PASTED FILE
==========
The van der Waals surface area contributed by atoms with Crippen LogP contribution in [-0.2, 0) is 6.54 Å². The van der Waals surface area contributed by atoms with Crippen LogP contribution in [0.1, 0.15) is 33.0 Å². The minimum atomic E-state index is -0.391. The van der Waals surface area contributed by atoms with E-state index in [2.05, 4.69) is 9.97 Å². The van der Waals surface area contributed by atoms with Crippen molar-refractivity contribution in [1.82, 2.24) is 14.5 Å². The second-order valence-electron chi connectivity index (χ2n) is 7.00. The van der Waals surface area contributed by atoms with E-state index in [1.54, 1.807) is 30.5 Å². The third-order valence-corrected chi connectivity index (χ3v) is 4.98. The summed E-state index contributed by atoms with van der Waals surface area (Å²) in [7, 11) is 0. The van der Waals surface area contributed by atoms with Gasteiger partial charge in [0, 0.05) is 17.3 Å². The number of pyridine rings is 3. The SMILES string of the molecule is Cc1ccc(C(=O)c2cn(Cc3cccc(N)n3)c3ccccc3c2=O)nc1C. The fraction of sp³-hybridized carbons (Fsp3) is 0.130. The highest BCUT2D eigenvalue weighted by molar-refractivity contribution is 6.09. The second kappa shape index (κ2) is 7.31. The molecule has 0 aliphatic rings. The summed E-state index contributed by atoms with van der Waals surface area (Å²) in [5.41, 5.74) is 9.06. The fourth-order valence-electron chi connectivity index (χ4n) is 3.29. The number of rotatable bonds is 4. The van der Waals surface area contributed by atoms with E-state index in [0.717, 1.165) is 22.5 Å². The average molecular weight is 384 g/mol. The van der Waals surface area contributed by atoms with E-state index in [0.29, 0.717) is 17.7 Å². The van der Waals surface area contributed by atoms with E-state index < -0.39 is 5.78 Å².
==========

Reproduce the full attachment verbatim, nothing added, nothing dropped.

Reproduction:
The van der Waals surface area contributed by atoms with Crippen LogP contribution in [-0.2, 0) is 6.54 Å². The van der Waals surface area contributed by atoms with Crippen LogP contribution in [0.1, 0.15) is 33.0 Å². The minimum atomic E-state index is -0.391. The van der Waals surface area contributed by atoms with E-state index in [2.05, 4.69) is 9.97 Å². The van der Waals surface area contributed by atoms with Crippen molar-refractivity contribution in [1.82, 2.24) is 14.5 Å². The second-order valence-electron chi connectivity index (χ2n) is 7.00. The van der Waals surface area contributed by atoms with E-state index in [1.54, 1.807) is 30.5 Å². The third-order valence-corrected chi connectivity index (χ3v) is 4.98. The summed E-state index contributed by atoms with van der Waals surface area (Å²) in [7, 11) is 0. The van der Waals surface area contributed by atoms with Gasteiger partial charge in [0, 0.05) is 17.3 Å². The number of pyridine rings is 3. The SMILES string of the molecule is Cc1ccc(C(=O)c2cn(Cc3cccc(N)n3)c3ccccc3c2=O)nc1C. The fraction of sp³-hybridized carbons (Fsp3) is 0.130. The highest BCUT2D eigenvalue weighted by molar-refractivity contribution is 6.09. The second kappa shape index (κ2) is 7.31. The molecule has 0 aliphatic rings. The summed E-state index contributed by atoms with van der Waals surface area (Å²) in [5.41, 5.74) is 9.06. The fourth-order valence-electron chi connectivity index (χ4n) is 3.29. The number of rotatable bonds is 4. The van der Waals surface area contributed by atoms with E-state index in [0.717, 1.165) is 22.5 Å². The average molecular weight is 384 g/mol. The van der Waals surface area contributed by atoms with E-state index in [0.29, 0.717) is 17.7 Å². The van der Waals surface area contributed by atoms with E-state index < -0.39 is 5.78 Å².